The Great Los Angeles March Against Racism: An Indigenous Perspective

by Manuel A., Mexica Movement Monday, Mar. 27, 2006 at 9:50 PM

The largest march in Los Angeles history; Indigenous People protest racism against them and their rights. Estimates are between 500,000 and 2 million people.

The Great Los Angele...
lamarch.jpg, image/jpeg, 534x400

They came by car.

They came by bus, trains, planes, and simply by walking.

Young, old, and families alike...they came. And afterwards, the debate over "Mexican and Central American immigration" would never be the same again.

In a tremendous show of collective resistance, an estimated 2 million people (police downplay it to 500,000) marched through the streets of downtown Los Angeles to protest HR 4437, the racist "Sensenbrenner Bill", which seeks to felonize and imprison Mexicans and Central Americans (Indigenous People) who are "without papers" on their own continent.

"This is our land, and we're not going!"

The march was the largest in Los Angeles history.

Not only did it fill the downtown streets to capacity, but it overflowed into the nearby freeway overpass area. Thousands waved signs and chanted slogans, as the oncoming traffic passed underneath them.

Attending the history-making protest march were workers' unions, individuals, families, political groups, and cultural groups (such as the Mexica Movement). Moving as one, they marched approximately a dozen blocks from Olympic and Broadway to City Hall, in the heart of downtown Los Angeles. There were as many American flags as there were Mexican flags, and the crowds repeatedly chanted "Esta es nuestra tierra, y no nos vamos!" ("This is our land, and we're not going!")

Whose land? Whose labels?

Almost all media reporting on The Great March of Los Angeles chose to focus on economic-centric rhetoric and sound bites that reflected the Marchers as The Outsiders of this land. The media repeated slogans and shibboeleths like "America was built on immigration" and "Immigrants deserve repsect." However, a visual scan of the marchers clearly revealed that [i]Mexicans and Central Americans are not a people who came via Ellis Island[/i], nor through the The Port of San Francisco. These marchers looked very much like the "Indians" one sees in a history book on pre-European peoples of this continent.

And that's because they are.

The fact that Mexicans and Central Americans are not officially classified as Indigenous People by the United States government attests to the power of definitions. Those who hold the power to name and define can affirm what is true, or they can suppress truth and substitute it with horrendous lies (e.g. WMD's). In the current "immigration debate", what is lost in mainstream reporting is an obvious, "The Emperor-Has-No-Clothing" fact: Mexicans and Central Americans are truly Indigenous People (mixed bloods and full bloods), just as "Native Americans" are Indigenous People (again, mixed bloods and full bloods).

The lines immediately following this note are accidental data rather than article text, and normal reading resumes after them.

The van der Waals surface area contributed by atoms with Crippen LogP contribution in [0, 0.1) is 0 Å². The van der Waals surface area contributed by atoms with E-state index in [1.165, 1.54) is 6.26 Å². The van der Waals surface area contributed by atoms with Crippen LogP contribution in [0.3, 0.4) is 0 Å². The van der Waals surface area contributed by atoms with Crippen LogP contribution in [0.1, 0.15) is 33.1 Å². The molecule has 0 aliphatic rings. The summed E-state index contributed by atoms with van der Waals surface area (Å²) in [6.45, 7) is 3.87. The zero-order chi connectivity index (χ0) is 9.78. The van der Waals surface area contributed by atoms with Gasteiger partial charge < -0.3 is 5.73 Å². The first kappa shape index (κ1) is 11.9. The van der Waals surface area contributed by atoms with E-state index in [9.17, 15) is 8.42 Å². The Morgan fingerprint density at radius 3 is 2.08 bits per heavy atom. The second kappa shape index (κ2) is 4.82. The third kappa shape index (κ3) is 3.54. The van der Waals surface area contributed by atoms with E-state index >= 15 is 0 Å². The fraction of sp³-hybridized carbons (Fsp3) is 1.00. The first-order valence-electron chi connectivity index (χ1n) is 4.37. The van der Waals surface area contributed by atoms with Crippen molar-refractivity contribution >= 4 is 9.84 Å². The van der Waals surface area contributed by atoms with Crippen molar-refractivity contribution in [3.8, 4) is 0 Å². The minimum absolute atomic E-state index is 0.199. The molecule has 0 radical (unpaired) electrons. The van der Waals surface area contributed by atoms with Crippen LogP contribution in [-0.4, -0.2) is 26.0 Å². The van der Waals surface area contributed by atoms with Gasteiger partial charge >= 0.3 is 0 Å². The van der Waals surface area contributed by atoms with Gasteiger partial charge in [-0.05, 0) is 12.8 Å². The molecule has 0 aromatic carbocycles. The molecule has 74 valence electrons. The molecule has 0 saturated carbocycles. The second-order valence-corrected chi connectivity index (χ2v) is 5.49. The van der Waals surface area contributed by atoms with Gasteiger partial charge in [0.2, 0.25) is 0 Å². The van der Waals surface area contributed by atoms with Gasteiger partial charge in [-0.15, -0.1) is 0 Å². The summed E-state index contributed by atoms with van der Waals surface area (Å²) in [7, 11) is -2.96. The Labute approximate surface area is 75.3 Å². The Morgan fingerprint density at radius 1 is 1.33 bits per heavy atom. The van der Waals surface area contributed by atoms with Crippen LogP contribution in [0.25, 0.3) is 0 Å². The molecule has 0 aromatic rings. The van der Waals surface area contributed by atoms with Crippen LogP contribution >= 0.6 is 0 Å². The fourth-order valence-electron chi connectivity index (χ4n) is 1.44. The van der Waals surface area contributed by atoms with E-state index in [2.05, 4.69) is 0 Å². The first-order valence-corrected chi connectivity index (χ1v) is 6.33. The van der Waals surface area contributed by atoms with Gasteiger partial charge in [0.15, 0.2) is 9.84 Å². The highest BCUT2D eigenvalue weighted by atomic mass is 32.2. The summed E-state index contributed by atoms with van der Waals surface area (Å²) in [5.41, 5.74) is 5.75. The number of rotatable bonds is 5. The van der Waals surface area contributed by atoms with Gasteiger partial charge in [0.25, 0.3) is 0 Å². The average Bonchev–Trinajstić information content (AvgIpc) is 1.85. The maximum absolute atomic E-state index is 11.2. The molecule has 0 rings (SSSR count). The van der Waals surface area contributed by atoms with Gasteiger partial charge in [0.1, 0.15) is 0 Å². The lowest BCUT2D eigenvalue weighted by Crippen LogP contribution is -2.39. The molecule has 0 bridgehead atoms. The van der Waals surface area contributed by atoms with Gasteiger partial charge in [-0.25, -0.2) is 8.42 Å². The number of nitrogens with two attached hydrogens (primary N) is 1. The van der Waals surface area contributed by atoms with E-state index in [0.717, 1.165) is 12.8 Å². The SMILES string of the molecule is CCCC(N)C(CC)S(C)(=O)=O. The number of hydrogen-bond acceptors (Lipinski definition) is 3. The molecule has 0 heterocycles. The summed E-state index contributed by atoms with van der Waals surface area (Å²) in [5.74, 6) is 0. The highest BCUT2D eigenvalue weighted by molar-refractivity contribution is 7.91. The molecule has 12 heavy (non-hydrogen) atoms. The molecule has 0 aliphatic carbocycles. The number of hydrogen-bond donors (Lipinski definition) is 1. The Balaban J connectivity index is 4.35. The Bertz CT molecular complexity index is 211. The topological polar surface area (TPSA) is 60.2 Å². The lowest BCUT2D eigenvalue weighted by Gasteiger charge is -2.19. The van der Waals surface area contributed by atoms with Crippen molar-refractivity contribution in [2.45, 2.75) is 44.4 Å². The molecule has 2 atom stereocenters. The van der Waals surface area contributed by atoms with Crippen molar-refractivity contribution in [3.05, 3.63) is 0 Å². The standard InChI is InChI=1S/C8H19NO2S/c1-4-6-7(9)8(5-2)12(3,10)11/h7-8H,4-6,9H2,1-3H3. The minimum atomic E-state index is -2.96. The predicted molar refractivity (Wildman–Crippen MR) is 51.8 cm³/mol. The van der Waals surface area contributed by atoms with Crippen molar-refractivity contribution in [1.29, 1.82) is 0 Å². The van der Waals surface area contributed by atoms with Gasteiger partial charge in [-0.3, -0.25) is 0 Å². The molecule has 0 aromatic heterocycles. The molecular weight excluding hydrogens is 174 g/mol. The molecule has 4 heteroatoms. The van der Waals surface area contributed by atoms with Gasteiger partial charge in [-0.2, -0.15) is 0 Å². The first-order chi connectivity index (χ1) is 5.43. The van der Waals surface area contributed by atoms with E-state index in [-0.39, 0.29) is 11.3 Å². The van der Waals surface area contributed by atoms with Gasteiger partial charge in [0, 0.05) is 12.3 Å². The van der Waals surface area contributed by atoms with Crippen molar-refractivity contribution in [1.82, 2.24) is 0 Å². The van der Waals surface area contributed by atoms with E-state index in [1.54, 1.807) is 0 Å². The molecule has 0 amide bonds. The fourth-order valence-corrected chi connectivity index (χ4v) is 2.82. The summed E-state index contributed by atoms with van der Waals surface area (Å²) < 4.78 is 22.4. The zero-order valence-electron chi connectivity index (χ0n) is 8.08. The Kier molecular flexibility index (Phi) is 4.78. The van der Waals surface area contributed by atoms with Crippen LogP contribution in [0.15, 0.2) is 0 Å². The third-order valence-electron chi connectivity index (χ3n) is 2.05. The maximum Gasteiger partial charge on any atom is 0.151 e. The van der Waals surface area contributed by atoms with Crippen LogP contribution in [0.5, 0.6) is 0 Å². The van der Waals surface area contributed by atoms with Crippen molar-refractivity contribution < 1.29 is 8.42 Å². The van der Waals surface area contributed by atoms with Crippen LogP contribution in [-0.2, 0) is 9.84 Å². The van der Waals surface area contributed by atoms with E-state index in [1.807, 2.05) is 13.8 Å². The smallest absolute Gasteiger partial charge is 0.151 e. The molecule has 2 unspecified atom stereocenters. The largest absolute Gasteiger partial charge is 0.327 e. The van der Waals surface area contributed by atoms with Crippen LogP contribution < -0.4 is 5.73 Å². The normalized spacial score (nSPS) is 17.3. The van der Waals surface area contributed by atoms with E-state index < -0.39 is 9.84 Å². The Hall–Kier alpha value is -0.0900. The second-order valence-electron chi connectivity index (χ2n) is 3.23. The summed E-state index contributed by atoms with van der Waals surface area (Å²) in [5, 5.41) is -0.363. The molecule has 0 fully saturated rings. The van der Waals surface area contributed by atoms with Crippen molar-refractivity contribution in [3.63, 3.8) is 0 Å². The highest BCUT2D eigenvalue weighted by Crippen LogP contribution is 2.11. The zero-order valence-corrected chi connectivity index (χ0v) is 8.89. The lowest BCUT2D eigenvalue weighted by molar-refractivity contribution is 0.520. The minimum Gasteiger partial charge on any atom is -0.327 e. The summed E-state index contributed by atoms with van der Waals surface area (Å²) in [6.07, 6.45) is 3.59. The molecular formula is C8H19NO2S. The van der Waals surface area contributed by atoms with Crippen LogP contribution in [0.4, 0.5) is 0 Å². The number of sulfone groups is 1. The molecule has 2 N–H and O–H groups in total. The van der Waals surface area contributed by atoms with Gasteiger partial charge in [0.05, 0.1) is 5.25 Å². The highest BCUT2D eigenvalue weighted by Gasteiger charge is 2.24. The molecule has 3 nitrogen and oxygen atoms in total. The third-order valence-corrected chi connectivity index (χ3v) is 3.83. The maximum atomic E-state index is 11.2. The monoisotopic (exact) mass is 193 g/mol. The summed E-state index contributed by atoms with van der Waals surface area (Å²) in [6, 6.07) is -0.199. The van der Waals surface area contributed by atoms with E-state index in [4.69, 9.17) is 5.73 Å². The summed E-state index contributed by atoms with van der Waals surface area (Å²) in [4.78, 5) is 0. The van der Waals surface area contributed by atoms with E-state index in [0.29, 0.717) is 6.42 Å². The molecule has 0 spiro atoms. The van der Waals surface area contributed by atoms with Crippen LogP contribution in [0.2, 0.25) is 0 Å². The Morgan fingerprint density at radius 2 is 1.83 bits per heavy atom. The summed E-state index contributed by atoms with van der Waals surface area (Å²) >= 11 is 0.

They look like "Indians."

The Great March of Los Angeles has been protrayed an an "immigrant" protest. The underlying assumption is that being White (European descent) and/or speaking in English (which curiously takes its namesake from a foreign land called England) means one is not an immigrant.

Mexicans and Central Americans have been defined from a top-down, White-led government which suggests that anyone who speaks in Spanish (or ever had relatives that spoke in Spanish) is automatically an "Hispanic" or a "Latino."

Curiously, the people termed "Native Americans" (a designation that did not exist until 1913) are never defined in this way, on the basis of language. Most of them speak English, yet they are never labeled as "Britannics" or "Anglos." This double standard of definitions shows an inconsistency in the logic of labels used on Indigenous People of Mexican and Central American descent.

What if 2 million "Native Americans" marched through downtown Los Angeles? Most people would, at first glance, assume them to be Mexicans and Central Americans. And even after it was made clear that they were "Native Americans" (with many mixed-bloods among them), the media would not label the event as "A Britanic March" or an "Anglo Rights Protest."

Mexicans, Central Americans, Native Americans, and Canadian First Nations are actually one people of shared blood, culture, and lengthy history. They also share the same recent history of occupation under European-descent people, with 95% of their populations killed and their lands carved up to satisfy people from Europe. It is a carving and occupation which the Sensenbrenner Bill seeks to reinforce through police-state powers and continued lies about "who these brown people really are."

Words of Mass Deception: Hispanic and Latino

Even a "third generation Mexican-American" is still labeled as an Hispanic or a Latino

Strangely, this is applied even if he or she speaks only English! The Word of Mass Deception (WMD) on the Great March of Los Angeles is the false labeling of the marchers as Outsiders and as "Hispanics" (Nowhere among the marchers was a flag of Spain.) And so the media deception surrounding this march is the notion that these people are "immigrants", that they are Outsiders.

This false labeling is tantamount to labeling "Native Americans" as "Britannic Immigrants" soley on the basis of the language they have been made to speak. The dangerous truth, however, is that the Los Angeles marchers didn't come through Ellis Island or some trans-oceanic continent: they are the Indigenous People of this continent.

And they seem to be waking up to that fact, from Chicago to D.C., from Milwaukee to Los Angeles:

Indigenous People are slowly waking up.

Original: The Great Los Angeles March Against Racism: An Indigenous Perspective